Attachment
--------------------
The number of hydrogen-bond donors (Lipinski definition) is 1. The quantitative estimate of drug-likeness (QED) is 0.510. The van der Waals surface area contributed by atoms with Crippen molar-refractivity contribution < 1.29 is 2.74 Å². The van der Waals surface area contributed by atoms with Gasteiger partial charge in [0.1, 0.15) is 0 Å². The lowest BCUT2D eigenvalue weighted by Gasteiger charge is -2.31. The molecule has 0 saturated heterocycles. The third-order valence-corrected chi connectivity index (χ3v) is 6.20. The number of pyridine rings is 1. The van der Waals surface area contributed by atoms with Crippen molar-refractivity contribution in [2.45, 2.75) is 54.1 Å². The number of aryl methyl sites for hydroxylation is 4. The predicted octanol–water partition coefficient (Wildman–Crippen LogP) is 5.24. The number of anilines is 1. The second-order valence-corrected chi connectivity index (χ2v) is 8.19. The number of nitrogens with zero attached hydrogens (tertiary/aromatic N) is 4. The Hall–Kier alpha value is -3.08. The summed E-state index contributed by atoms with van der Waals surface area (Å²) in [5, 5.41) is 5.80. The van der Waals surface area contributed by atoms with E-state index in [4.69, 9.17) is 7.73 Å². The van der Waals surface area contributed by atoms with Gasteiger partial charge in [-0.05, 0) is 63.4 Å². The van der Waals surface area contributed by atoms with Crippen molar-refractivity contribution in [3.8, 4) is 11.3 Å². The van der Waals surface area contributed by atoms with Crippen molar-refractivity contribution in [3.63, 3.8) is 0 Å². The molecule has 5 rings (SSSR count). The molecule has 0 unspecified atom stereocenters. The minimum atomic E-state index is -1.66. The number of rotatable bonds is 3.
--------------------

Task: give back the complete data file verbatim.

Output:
The number of hydrogen-bond donors (Lipinski definition) is 1. The quantitative estimate of drug-likeness (QED) is 0.510. The van der Waals surface area contributed by atoms with Crippen molar-refractivity contribution < 1.29 is 2.74 Å². The van der Waals surface area contributed by atoms with Gasteiger partial charge in [0.1, 0.15) is 0 Å². The lowest BCUT2D eigenvalue weighted by Gasteiger charge is -2.31. The molecule has 0 saturated heterocycles. The third-order valence-corrected chi connectivity index (χ3v) is 6.20. The number of pyridine rings is 1. The van der Waals surface area contributed by atoms with Crippen molar-refractivity contribution in [2.45, 2.75) is 54.1 Å². The number of aryl methyl sites for hydroxylation is 4. The predicted octanol–water partition coefficient (Wildman–Crippen LogP) is 5.24. The number of anilines is 1. The second-order valence-corrected chi connectivity index (χ2v) is 8.19. The number of nitrogens with zero attached hydrogens (tertiary/aromatic N) is 4. The Hall–Kier alpha value is -3.08. The summed E-state index contributed by atoms with van der Waals surface area (Å²) in [5, 5.41) is 5.80. The van der Waals surface area contributed by atoms with E-state index in [4.69, 9.17) is 7.73 Å². The van der Waals surface area contributed by atoms with Gasteiger partial charge in [-0.05, 0) is 63.4 Å². The van der Waals surface area contributed by atoms with Crippen molar-refractivity contribution in [3.8, 4) is 11.3 Å². The van der Waals surface area contributed by atoms with Crippen molar-refractivity contribution in [3.63, 3.8) is 0 Å². The molecule has 5 rings (SSSR count). The molecule has 0 unspecified atom stereocenters. The minimum atomic E-state index is -1.66. The number of rotatable bonds is 3.